Let us introduce you to the Pinot Family!
If you’re a wine drinker from the United States, you’re probably already familiar with Pinot Grigio. And why wouldn’t you be? It’s a delicious go-to wine for a hot summer day! It also happens to be the second most popular white varietal in the US. You could say that Pinot Grigio is one of those fun wines that can get along with just about anyone.
For those of you who like to browse the wine aisles in the store or the wine menu at a restaurant, you’ve probably also noticed wines with similar titles, namely Pinot Gris and Pinot Noir. What’s the difference between these three wines? Are they even similar at all? Today, we’re going to find out! Let’s learn a thing or two about all of the wines in the Pinot family.
Pinot Grigio vs. Pinot Gris - What’s the Difference?
Pinot Grigio and Pinot Gris are both refreshing crowd favorites, but what’s the difference between these white wines? OK, you got us — that’s a trick question. There’s not much of a difference at all. Pinot Grigio and Pinot Gris are the same varietal of grape with different names. They might also go by other aliases such as Auvergne Gris, Baratszinszoeloe, Fromentot, and Spinovy Hrozen. Although they are the same grape, there are subtle differences between this varietal’s two most popular options.
Pinot Gris originated in France in the world-renowned wine region of Burgundy, making it a traditional Old World wine. It is thought to be a mutation of the Pinot Noir grape, also prevalent in Burgundy. Pinot Gris and Pinot Grigio both translate to “gray pinot,” which refers to the grape’s unique gray-blue hue. This is quite unlike most white varietals, whose grapes typically have green skin.
When it comes to location, Pinot Gris isn’t a grape to be tied down in one country. We love that traveling spirit! When the varietal eventually found its way to Italy, it was called Pinot Grigio, and it thrived in Lombardy, the Veneto, Fruili, Trentino, and Alto Adige regions.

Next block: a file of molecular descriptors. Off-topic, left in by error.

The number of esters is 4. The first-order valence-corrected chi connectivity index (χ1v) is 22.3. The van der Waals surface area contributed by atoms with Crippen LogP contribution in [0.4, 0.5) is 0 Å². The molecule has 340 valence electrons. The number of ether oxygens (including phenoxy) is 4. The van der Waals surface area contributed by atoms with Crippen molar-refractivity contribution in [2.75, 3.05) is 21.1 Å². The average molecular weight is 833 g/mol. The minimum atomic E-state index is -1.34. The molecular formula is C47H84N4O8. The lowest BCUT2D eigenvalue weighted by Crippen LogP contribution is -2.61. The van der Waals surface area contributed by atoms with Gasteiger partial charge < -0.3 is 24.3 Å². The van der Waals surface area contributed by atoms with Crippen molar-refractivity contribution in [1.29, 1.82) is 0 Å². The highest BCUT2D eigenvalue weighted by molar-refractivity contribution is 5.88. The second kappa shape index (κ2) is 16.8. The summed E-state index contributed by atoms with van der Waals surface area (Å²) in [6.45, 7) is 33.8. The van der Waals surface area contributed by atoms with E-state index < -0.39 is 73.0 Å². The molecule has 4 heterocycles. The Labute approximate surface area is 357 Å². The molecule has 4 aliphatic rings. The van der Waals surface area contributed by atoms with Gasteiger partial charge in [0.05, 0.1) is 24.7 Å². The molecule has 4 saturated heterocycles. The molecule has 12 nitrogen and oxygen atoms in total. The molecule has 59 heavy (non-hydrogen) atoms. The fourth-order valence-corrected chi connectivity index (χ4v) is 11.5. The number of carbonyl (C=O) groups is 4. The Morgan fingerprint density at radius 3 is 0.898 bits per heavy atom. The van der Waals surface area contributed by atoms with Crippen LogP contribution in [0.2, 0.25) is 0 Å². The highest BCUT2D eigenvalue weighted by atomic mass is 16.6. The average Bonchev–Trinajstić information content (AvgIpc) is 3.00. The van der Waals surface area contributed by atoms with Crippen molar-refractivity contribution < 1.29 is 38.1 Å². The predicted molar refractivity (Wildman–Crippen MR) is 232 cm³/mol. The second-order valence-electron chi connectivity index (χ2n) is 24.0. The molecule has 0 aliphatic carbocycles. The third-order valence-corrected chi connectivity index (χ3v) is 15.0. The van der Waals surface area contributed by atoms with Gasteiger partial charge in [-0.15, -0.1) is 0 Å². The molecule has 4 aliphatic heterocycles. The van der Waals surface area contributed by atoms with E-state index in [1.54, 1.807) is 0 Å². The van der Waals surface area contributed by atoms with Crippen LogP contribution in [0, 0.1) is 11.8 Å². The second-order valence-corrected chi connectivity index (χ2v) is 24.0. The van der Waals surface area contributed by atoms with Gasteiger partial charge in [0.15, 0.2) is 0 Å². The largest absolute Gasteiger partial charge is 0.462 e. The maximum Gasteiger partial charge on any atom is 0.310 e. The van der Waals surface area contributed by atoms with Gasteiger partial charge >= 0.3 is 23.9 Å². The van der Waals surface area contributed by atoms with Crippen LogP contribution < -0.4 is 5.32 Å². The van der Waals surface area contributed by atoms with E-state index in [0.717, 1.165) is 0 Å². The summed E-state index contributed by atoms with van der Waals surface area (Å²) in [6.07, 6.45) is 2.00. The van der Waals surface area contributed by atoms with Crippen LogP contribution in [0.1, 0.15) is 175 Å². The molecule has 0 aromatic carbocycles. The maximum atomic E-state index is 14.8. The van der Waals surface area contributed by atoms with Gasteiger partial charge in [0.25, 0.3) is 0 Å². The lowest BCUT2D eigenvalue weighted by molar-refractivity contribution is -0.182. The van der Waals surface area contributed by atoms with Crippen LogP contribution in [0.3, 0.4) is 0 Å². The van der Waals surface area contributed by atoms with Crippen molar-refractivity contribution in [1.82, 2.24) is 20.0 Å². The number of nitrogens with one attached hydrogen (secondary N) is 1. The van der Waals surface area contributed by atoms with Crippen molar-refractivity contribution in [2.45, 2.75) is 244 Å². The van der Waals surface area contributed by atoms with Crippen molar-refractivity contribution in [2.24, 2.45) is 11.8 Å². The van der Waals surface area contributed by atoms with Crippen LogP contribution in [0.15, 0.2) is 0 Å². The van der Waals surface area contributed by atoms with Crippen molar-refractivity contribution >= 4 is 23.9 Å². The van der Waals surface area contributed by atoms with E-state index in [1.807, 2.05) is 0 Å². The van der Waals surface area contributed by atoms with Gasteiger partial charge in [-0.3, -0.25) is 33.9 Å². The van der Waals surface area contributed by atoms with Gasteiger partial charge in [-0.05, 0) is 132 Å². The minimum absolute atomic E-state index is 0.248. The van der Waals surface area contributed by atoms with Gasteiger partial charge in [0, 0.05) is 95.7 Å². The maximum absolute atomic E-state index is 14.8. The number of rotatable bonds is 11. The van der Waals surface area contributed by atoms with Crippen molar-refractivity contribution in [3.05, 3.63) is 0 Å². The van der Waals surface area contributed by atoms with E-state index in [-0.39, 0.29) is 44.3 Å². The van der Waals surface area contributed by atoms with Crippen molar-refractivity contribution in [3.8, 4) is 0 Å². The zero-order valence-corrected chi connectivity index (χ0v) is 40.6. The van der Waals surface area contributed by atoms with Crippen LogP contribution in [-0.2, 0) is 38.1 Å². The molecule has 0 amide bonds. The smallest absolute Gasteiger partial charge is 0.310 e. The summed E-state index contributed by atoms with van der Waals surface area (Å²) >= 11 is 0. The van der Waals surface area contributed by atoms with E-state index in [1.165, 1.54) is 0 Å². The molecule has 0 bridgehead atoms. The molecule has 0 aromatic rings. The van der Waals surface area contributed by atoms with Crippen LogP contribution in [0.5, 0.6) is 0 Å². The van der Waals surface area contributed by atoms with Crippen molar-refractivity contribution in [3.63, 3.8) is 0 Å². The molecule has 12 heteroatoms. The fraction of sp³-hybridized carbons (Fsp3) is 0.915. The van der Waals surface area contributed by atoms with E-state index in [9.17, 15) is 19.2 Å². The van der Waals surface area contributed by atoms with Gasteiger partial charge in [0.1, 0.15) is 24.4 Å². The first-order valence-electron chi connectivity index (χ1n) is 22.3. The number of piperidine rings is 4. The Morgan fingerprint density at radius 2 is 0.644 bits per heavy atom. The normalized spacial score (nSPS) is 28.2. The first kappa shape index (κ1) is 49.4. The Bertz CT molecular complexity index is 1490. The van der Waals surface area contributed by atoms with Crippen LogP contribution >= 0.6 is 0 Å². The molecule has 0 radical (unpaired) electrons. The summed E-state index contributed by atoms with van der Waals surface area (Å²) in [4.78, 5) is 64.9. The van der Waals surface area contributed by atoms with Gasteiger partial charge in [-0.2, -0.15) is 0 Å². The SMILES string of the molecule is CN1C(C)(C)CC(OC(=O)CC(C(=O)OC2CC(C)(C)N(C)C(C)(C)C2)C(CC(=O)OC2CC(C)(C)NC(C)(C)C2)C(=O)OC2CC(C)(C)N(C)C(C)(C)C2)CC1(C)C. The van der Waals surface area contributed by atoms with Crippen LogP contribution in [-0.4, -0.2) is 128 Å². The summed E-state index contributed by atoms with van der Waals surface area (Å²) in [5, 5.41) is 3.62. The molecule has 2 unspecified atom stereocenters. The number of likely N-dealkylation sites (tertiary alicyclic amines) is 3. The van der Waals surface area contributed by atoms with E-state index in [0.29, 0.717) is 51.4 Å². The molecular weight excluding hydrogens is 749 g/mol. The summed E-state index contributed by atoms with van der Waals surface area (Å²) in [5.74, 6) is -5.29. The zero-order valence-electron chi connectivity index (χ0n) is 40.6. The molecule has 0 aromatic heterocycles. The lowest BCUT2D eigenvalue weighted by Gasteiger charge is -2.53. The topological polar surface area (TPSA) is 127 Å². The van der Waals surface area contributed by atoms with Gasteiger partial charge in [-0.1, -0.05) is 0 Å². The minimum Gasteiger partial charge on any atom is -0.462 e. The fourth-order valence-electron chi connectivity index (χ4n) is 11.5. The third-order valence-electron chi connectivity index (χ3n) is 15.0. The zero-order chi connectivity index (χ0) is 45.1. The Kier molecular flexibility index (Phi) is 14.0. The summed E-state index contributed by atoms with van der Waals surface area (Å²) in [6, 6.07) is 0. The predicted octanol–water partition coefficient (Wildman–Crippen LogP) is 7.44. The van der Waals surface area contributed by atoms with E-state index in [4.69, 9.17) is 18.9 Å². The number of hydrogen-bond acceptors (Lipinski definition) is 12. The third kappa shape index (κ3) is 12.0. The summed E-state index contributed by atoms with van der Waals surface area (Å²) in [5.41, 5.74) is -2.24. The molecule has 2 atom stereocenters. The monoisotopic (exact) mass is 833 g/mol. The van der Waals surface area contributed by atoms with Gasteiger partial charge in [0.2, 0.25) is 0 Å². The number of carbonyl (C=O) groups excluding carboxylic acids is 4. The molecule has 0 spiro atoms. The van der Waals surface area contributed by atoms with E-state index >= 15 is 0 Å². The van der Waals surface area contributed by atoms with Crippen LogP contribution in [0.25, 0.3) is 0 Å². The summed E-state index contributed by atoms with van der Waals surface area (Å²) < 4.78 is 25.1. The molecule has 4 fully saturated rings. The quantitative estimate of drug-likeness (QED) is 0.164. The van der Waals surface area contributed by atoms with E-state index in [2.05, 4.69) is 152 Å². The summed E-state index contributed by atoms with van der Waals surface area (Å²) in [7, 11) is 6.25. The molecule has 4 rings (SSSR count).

Flavor and Aroma
On the whole, Pinot Grigio and Pinot Gris have similar flavor profiles. This varietal can be somewhat tricky to pinpoint in a blind taste test, as it doesn’t have very distinct flavors like other white wines such as Chardonnay or Moscato. Pinot Grigio is a bit of a chameleon and takes on the terroir in its flavor, reflecting the characteristics of the soil in which it’s grown. For example, Pinot Grigio from Italy typically has a brighter, more acidic flavor with aromas of lime and green apple. Pinot Gris from France tends to be fuller-bodied with higher alcohol content and notes of peach and apricot. The flavor differences are due to the distinctions in climate, soil, and elevation in these two regions of the world.
So, how does Pinot Noir play into the saga of the Pinot family? Well, as we have already discussed, Pinot Grigio is a lighter mutation of Pinot Noir. In a way, you could say that Pinot Noir is the Matriarch of this world-famous wine family. Pinot Noir is also thought to have originated in the Burgundy region of France, which is fitting because it is one of the main varietals used for Burgundy wine. It’s also a more food-friendly wine than other reds, thanks to its lighter body and medium-high acidity.
When you find a tasty wine and food pairing, it’s a match made in culinary heaven. Let’s create some food fantasies and talk about the perfect pairings for Pinots.
Pinot Grigio tends to be lighter and more acidic, allowing it to pair beautifully with salads, veggies, shellfish, flakey white fish, lemon pepper chicken, fruit salad, and other light dishes.
Since Pinot Gris typically has a fuller body and higher alcohol content, it can stand toe-to-toe with heartier dishes. Pair it with a creamy soup such as she-crab soup or New England clam chowder, or try it with main dishes like salmon, roast chicken, or pork.
For a red, Pinot Noir is a surprisingly food-friendly wine. Thanks to its relatively light body, it pairs well with a wide range of foods, including goat cheese, salmon, duck, roast chicken, pulled pork, and white pizza.
Pinot Tasting Notes
Pinot Grigio is a zippy, acidic wine that is delightfully refreshing. When you sip a glass of it, you’ll likely pick up notes of lime, white peach, lemon, and green apple.
As the black sheep — or red, in this case — of the Pinot bunch, Pinot Noir is markedly more distinct than its Gris and Grigio counterparts. Pinot Noir is a light-bodied red with a striking ruby red color. It has fruit-forward aromas with mild, earthy notes.
If you’re like us, all this talk about Pinots makes you want to pick up a bottle or two. That’s a fabulous idea! Whether you decide to sip and savor the terroir-inspired crispness of a Pinot Gris or Grigio or enjoy the pleasant earthiness of a Pinot Noir, we promise that you can’t go wrong!